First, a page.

Policy = World Peace!

In Miss Congeniality, I often laughed at the scene when all the beauty paegents who are in Miss USA would answer a question of what they want and everyone said “World Peace!” Except, of course, Sandra Bullock’s character.

I recently watched a video of someone who worked abroad for a government agency mention that policy will be the solution to all the many issues we have in the world, especially the areas of terrorism and others.

Having worked in the realm of policy for the past year in my current position in addition to studying about it, my reaction to this statement is that policy has a huge factor in helping with what is going on in the arena of foreign policy, terrorism, and so many other things. It’s why we have the United Nations and so many other agencies working to bring countries together as opposed to separated.

However, what one may not understand, know, or experience, is that policy is only one piece of a more giant puzzle, a slice to a pie, a brick to a house. I’m a believer that policy can help us understand what’s really going on that governments may not see beyond their high rised buildings. Yet, policy, is simply policy.

Let me give you an example. Obamacare. When I was in school, I had to comb through the entire policy for my health policy class, and I have to say, it was an awesome policy. It really answered several gaps that are incredibly noticeable nation wide. HOWEVER, as great as what was penned, putting it into motion is not only an uphill climb, it is a monster or an animal in its own right. Since it’s passing, we are still working towards ensuring increased coverage for those who haven’t aren’t insured. Yet, you run into a barrier — are they seeing a provider or have a medical home (i.e. A consistent place they can go see a doctor). Are we meeting the increased demands of those who are now covered with qualified providers, case managers, physicians? Are we really seeing increased improvement in communities’ overall health? It’s hard work. I’ll say it again, it’s hard work. It requires everyone, and I mean everyone, to really come together, and figure out how to best roll out the policy that is set in place.

I haven’t even begun to talk about how complicated policy is. I may not work in Washington DC, and I may not work in California’s capital. But I know that by simply stating, that listening and creating policy is the be all, end all towards all the complicated issues that are happening in the world, is not easy, and it’s most certainly not the solution to the many issues that are happening in the world.

A lot of people may say “Yes! We need policy!!” Yet, what people don’t understand, is that policy isn’t going to solve the problem. Even then, with so many government systems around the world, the complicated ways to bring on policy is different for every nation, region, and city. It is, even in the US. What may happen in California, may not be legal in Nevada or Oregon.  Even trying to get a listening ear requires a great deal of influence and networking. On top of that, let’s not forget about political egos and selfishness. Each politician, lobbyist, individual, each are fighting for something; some fight for power, others fight for title, some fight for a cause.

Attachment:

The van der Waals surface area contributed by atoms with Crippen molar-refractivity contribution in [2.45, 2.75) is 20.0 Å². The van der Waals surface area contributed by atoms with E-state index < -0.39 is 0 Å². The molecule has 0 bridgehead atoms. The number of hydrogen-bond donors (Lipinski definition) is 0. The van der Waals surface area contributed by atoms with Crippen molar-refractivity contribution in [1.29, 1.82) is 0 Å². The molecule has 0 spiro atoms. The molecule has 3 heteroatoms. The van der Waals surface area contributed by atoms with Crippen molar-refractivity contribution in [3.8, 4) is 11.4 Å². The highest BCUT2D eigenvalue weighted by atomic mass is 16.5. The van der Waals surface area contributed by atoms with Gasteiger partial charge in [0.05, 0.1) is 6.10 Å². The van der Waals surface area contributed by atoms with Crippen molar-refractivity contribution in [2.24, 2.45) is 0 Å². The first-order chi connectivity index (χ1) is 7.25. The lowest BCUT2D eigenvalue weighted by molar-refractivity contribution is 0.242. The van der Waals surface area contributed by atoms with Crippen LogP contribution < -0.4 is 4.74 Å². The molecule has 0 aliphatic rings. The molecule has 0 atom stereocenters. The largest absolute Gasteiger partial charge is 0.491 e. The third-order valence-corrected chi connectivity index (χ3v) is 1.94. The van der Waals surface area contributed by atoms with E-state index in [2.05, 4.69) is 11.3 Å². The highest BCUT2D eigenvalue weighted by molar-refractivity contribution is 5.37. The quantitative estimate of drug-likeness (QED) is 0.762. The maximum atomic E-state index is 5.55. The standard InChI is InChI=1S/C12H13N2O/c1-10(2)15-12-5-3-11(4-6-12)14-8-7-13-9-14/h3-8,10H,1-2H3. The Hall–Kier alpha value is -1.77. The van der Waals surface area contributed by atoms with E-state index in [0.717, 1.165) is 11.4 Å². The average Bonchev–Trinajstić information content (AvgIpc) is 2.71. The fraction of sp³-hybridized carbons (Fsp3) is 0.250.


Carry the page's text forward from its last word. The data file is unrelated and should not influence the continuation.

The point is this — policy is a stepping stone to what everyone hopes for — greater good. It brings people together to listen, to partner up, and to work on common goals. There are many similar goals. In the realms of public health, we all essentially want the same thing — better health in the community. Yet, you have people who may not want this. You may people who think there are other priorities. You may even get some who will support such efforts. Policy is not easy and it’s certainly not the be all end all to what we would want — countries to get along, the end of such reckless and unnecessary violence, world peace (Yes I said it), and more.

No, policy is not just the answer. Rather, such can be achieved in small steps, by one of the simplest things that’s often the most difficult to do — drop egos, selfishness, notion of need for power and strength, money, and status. Until we ourselves recognize that we ourselves are the problem to this broken world (trust me, we have our own biases, our own prejudices, and our own moments of narrow tunnel vision), policy, good work, new initiatives all won’t solve the things we see in the news each day. I’m not saying that these things are needed. Absolutely not, we need these more than ever as opposed to the worst case scenarios such as war. Yet, at the end of the day, a recognition of what who we are, what we are, and what we ought to be towards others must be reflected upon. To love others as ourselves is such a common and most used phrase these days, yet, we fall so short so many times to this one mere statement. This is why, policy is not the answer to what we all seek. It’s why policy is often times so difficult. It is also why when we move ahead with policy, when there are moments of goodness, we take so many steps backward.

Just look at what happened, right after Mohammed Ali passed, we were inspried by who he was when he was alive and the legacy he left behind. Soon after, chaotic eruption of hatred, violence, and attacks (both verbal and physical) occured.

So you see…policy isn’t just the answer to something we all wish to attain.

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